- House Minority Leader Kevin McCarthy said he will refuse to voluntarily give information sought by the selection committee investigating the Jan. 6 Capitol riot.
- The California Republican's blustery refusal came hours after the House panel sent McCarthy a letter requesting details of events in the days leading up to the invasion of the Capitol, from the day of the riot itself, and its aftermath.
- Supporters of then-President Donald Trump swarmed the Capitol and breached its walls began shortly after he urged people at a rally outside the White House on Jan. 6, 2021, to march to the Capitol and oppose the confirmation of the election of President Joe Biden.
House Minority Leader Kevin McCarthy said Wednesday night that he will refuse to voluntarily give information sought by the selection committee investigating the Jan. 6 Capitol riot, a stance that will put pressure on the committee to subpoena him.
The California Republican's blustery refusal came hours after the House panel sent McCarthy a letter requesting details of events in the days leading up to the invasion of the Capitol, from the day of the riot itself, and its aftermath.
Supporters of then-President Donald Trump swarmed the Capitol and breached its walls shortly after he urged people at a rally outside the White House on Jan. 6, 2021, to march to the Capitol and oppose what were the ongoing proceedings in Congress to confirm the election of President Joe Biden.
McCarthy in a statement said that the select committee "is not conducting a legitimate investigation," citing the refusal of House Speaker Nancy Pelosi, D-Calif., to seat Republicans whom McCarthy selected to serve on the panel.
"It is not serving any legislative purpose. The committee's only objective is to attempt to damage its political opponents – acting like the Democrat Congressional Campaign Committee one day and the [U.S. Department of Justice] the next," he said.
"As a representative and the leader of the minority party, it is with neither regret nor satisfaction that I have concluded to not participate with this select committee's abuse of power that stains this institution today and will harm it going forward," McCarthy said.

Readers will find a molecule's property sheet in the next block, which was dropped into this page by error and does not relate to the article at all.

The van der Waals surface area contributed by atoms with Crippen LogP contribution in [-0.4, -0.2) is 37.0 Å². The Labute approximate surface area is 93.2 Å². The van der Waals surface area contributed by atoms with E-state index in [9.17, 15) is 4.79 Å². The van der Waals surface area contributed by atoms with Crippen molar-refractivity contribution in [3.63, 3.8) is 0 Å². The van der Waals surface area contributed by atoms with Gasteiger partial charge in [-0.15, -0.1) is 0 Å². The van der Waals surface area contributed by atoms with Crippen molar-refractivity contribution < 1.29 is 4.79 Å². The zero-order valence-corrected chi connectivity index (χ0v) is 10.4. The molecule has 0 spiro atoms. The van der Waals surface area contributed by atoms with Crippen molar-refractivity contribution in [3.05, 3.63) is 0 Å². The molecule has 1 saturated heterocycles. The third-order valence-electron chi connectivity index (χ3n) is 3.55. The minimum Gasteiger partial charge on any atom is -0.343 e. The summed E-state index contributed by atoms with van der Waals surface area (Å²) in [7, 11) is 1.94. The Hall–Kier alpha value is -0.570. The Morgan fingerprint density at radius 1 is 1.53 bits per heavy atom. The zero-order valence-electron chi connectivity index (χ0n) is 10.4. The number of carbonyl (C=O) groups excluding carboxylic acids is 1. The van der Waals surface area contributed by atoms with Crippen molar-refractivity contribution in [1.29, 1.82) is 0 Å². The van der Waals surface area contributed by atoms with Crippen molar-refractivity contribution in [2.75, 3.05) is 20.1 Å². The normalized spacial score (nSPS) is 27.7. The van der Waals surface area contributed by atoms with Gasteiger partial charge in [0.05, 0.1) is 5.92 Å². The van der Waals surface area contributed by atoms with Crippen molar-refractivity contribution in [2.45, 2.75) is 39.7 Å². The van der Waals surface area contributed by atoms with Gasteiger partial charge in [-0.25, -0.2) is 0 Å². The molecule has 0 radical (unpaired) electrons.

Rep. Bennie Thompson, the Mississippi Democrat who is chairman of the committee, earlier Wednesday told reporters that, "we think he'll voluntarily come forward" to cooperate.
The chairman said he would consider issuing a subpoena to McCarthy if he did not answer the panel's questions.
On May 20, McCarthy said, "Sure," when a reporter asked him if he would be willing to testify about his conversation with Trump on Jan. 6 "if you were asked to do so by an outside committee."
Earlier Wednesday, Kayleigh McEnany, who had served as White House press secretary under Trump, met virtually with the Jan. 6 committee, according to a source who spoke with NBC News.
Thompson, in his letter Wednesday to McCarthy, said the panel wants information about discussions he had with Trump on Jan. 6, and about McCarthy's support to continued objections to the certification of Biden's victory in the hours after the rioters left the Capitol.
The committee noted that McCarthy "was reportedly in communication with" then-White House Chief of Staff Mark Meadows in the days leading up to Jan. 6.
"We also must learn about how the President's plans for January 6th came together, and all the other ways he attempted to alter the results of the election," wrote Thompson.
"For example, in advance of January 6th, you reportedly explained to Mark Meadows and the former President that objections to the certification of the electoral votes on January 6th 'was doomed to fail,'" Thompson wrote.
Thompson also asked McCarthy for information detailed in various news reports that he had encouraged Trump to take action to stop the riot while it was underway.
And the panel chairman asked McCarthy about reports that Trump had acknowledged his culpability for the violence that day.
The House voted in December to hold Meadows in criminal contempt for defying a subpoena issued by the committee.
— Additional reporting by CNBC's Sevanny Campos